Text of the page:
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THE ORGANIZATION LABORATORY.

An Experimental Training Setting for Learning the Process of Organizing

BarbaraLesjak and Hubert Lobnig

As change becomes an abiding reality in most organizations today, individuals in organizations are both objects on which change is imposed and subjects codeveloping change on different levels and with different possibilities to have an impact on larger results. Senior and middle managers are expected to initiate, promote and implement change processes, but many times they also become objects of the changes they themselves initiated. Advanced managers therefore need profound knowledge of organizational dynamics which they are a part of and specific knowledge of how groups and organizations operate as social systems. But today these kinds of capabilities are not required only of those filling management positions; organizations are increasingly relying on "distributed leadership" (Bolden 2008)—a term designating management and leadership which are not restricted to designated managers. A great deal of knowledge about organizational dynamics can be acquired when a learning process based on practical experience in social interaction is applied instead of or in addition to a more traditional "leadership- classroom" approach. As such, performance-based learning— when combined with reflective analysis and theory—allows the integration of "head, heart, body and soul" and thus provides a powerful tool for executive learning (Mirvis, 2008). In our chapter we describe the "organization laboratory" as a learning setting which differs considerably from prevailing methods of management education as it focuses on learning about the process of organizing in the here and now rather than learning about elements and functions of organizations.

ORGANIZATION LABORATORY—THE CONCEPT

The organization laboratory (OLab) as we practice it was developed at the Alpen-Adria University of Klagenfurt as an application of the principles of experimental learning as performed in "Training-group" settings (T-group) to the wider system of an organization. The underlying learning model is based on Lewin's field theory (Lewin, 1963) his educational concept of action learning and his theory of change (Bradford, Gibb, & Benne, 1964; Kleiner, 2008; Lewin, 1947). The methodology was applied to a newly developing social science discipline—group dynamics—which is based on the principles of social learning, process oriented research, collective self-determination and participation.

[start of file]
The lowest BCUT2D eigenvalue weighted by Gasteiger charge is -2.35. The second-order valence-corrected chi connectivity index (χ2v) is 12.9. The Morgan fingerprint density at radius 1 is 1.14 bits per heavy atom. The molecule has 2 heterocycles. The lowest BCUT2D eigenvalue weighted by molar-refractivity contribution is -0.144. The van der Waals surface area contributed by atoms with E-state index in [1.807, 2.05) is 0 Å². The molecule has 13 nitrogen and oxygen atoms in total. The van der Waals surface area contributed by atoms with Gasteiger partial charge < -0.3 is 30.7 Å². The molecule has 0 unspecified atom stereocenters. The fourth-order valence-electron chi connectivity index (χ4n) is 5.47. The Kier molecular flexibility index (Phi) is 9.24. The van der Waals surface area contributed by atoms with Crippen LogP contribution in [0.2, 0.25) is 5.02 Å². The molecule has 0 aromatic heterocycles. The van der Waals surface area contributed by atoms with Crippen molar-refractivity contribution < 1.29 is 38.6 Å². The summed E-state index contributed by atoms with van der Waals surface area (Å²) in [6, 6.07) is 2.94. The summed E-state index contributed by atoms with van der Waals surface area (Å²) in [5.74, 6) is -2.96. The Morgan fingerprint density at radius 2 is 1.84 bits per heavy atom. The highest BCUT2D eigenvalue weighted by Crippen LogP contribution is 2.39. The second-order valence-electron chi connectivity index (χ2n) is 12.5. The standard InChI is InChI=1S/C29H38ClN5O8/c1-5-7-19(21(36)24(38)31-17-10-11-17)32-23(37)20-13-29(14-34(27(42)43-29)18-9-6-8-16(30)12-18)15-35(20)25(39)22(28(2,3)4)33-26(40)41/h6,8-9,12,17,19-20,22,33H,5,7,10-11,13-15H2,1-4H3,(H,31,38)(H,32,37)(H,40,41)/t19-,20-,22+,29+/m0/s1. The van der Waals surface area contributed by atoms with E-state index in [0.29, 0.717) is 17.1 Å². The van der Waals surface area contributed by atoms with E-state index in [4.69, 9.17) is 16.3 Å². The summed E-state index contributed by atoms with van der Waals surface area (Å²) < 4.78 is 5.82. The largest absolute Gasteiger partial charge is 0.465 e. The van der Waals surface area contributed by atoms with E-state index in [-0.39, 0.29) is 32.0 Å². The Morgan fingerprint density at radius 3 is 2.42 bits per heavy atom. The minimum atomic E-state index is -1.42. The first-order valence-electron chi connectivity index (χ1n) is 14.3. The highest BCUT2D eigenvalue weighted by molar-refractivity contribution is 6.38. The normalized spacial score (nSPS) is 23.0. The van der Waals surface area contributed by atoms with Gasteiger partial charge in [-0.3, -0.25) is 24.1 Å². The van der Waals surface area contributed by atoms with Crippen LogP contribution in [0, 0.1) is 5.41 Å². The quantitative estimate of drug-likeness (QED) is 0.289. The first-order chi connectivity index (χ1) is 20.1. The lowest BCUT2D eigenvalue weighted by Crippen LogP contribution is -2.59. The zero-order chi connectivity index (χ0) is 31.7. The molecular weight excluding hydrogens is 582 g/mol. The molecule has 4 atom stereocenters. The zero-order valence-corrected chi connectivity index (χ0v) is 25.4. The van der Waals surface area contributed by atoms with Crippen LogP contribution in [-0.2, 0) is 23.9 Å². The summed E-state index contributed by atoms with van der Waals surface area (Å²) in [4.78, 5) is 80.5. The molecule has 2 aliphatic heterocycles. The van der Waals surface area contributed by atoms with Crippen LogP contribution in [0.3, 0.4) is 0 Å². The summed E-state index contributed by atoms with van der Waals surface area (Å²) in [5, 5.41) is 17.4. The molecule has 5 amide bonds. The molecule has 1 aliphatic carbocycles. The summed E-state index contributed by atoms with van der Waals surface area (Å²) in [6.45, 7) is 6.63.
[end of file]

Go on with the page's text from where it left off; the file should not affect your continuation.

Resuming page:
In the 1940s Kurt Lewin and his disciples experimented with sensitivity training, inventing the concept of the laboratory method. For a longer period of time the laboratory concept was applied only to intragroup processes (social processes within groups) focusing on learning and behavioral change through feedback mechanisms, greater awareness of social perceptions and improvement of skills for social interaction. Although different methods, fields of applications and designs were developed over the years, the laboratory method remained within the area of small group practice and research, it provides learning about groups through focusing on the own group, observing and reflecting the "here-and-now-situation" as well as individual contributions and activities in the context of the group setting.

However the didactic of the laboratory method (training and learning) has been maintained to the present day, because the methodology can be used to work with different types of social processes; what is essential is the focus on interactional dynamics in and between social formations.

The founders of the first laboratory saw the group as the link between the individual person and the larger social structure. They saw the group, therefore, as a medium for serving two sets of interrelated functions: the reeducation of the individual toward greater integrity, greater understanding of himself and of the social conditions in his life, greater behavioral effectiveness in planning and achieving changes both in himself and in his social environment; and the facilitation of changes in the larger social structures upon which individual lives depend. (Bradford et al., 1964, p. 5)

This didactic principle is still valid today, also for the organization laboratory.